“Dog Days” (Latin: dies caniculares) are the hottest, most sultry days of summer. In the Northern Hemisphere, the dog days of summer are most commonly experienced in the months of July and August, which typically observe the warmest summer temperatures. The name comes from the ancient belief that Sirius, also called the Dog Star, in close proximity to the sun was responsible for the hot weather.
The Romans referred to the dog days as “dies caniculurus” and associated the hot weather with the star Sirius. They considered Sirius to be the “Dog Star” because it is the brightest star in the constellation Canis Major (Large Dog). Sirius is also the brightest star in the night sky.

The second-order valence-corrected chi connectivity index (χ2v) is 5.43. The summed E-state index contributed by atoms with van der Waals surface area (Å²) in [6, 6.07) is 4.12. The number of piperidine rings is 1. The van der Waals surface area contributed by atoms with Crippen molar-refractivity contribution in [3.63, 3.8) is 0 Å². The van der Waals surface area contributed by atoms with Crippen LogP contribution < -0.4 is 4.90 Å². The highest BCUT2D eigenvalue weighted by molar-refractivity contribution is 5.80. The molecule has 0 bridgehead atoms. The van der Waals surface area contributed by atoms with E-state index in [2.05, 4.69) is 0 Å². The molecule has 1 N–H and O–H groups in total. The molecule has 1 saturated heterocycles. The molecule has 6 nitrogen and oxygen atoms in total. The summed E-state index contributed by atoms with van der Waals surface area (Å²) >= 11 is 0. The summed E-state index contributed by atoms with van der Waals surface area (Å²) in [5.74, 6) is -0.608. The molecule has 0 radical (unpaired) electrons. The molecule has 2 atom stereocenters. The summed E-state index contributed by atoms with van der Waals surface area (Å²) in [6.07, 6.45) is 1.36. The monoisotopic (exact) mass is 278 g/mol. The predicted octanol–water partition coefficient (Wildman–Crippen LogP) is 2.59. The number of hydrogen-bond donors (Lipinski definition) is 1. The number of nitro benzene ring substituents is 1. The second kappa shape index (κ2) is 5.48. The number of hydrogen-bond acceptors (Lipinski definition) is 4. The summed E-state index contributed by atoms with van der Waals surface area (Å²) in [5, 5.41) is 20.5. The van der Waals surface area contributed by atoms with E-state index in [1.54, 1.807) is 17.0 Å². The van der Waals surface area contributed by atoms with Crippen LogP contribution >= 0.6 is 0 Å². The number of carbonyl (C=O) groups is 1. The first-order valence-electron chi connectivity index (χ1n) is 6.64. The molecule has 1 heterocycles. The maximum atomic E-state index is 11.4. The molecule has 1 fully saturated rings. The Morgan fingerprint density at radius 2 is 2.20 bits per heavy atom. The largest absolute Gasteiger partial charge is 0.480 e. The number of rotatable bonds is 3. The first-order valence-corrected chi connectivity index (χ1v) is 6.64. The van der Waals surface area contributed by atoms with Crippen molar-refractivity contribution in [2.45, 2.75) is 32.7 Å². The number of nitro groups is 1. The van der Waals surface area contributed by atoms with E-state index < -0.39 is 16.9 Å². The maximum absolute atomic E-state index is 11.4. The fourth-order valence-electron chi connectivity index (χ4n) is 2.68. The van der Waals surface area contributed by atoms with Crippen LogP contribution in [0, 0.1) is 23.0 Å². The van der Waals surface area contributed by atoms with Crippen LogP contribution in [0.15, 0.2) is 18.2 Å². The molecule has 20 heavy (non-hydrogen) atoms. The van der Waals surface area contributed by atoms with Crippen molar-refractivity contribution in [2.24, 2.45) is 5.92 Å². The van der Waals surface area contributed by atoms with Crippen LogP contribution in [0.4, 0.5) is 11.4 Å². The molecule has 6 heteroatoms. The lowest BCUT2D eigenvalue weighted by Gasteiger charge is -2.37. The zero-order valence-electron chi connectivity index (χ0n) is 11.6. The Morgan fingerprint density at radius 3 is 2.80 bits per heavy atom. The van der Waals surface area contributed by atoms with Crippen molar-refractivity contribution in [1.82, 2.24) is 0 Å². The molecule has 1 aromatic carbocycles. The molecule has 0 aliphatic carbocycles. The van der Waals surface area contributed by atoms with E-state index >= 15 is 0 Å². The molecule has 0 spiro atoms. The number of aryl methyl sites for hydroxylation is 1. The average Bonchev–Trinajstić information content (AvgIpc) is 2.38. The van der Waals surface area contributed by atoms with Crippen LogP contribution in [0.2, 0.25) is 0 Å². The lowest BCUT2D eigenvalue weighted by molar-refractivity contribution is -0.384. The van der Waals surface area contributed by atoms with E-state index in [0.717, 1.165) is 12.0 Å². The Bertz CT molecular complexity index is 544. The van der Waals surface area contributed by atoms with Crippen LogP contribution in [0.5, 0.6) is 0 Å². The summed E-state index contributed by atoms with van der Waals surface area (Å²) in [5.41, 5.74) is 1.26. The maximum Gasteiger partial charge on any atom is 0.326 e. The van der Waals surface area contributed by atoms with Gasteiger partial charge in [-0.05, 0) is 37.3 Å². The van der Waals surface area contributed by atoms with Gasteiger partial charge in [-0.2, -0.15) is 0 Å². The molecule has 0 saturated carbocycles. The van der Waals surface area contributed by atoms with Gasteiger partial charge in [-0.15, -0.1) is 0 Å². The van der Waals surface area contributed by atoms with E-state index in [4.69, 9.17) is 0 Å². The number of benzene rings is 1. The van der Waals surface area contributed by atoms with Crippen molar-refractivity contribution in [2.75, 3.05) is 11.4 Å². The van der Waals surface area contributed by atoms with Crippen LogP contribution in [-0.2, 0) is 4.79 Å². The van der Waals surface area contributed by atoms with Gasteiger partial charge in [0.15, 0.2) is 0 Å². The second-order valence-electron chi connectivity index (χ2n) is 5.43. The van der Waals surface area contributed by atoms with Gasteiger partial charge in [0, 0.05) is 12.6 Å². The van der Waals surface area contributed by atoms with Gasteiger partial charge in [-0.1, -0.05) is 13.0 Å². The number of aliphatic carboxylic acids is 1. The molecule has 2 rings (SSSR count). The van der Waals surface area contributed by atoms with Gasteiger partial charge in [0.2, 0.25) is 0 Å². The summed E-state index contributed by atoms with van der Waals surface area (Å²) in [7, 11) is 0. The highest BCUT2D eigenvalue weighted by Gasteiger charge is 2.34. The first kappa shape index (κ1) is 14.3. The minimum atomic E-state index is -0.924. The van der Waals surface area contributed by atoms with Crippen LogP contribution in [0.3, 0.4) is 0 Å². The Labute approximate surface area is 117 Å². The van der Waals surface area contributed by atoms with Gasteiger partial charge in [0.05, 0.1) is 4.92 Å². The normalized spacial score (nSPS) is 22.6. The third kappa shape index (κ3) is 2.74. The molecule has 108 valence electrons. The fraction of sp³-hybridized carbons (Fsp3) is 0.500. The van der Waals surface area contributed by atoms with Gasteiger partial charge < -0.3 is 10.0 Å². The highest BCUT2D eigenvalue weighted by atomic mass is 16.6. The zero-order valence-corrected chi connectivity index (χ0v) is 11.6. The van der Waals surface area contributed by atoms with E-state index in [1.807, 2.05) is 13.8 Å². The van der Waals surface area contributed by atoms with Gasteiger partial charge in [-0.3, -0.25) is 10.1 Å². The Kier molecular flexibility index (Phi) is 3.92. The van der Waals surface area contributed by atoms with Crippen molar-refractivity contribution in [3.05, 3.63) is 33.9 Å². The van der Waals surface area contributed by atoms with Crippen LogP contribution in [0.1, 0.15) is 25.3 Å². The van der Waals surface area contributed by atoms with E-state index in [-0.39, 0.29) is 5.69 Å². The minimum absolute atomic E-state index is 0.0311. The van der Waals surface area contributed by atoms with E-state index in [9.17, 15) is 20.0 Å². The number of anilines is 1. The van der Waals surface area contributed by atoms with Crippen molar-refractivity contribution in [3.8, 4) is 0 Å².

The Dog Days originally were the days when Sirius rose just before or at the same time as sunrise (heliacal rising), which is no longer true, owing to precession of the equinoxes.Here i had to look that up and found ” Earth goes through one such complete precessional cycle in a period of approximately 26,000 years.”
The Romans sacrificed a brown dog at the beginning of the Dog Days to appease the rage of Sirius, believing that the star was the cause of the hot, sultry weather.
Dog Days were popularly believed to be an evil time “the Sea boiled, the Wine turned sour, Dogs grew mad, and all other creatures became languid; causing to man, among other diseases, burning fevers, hysterics, and phrensies.”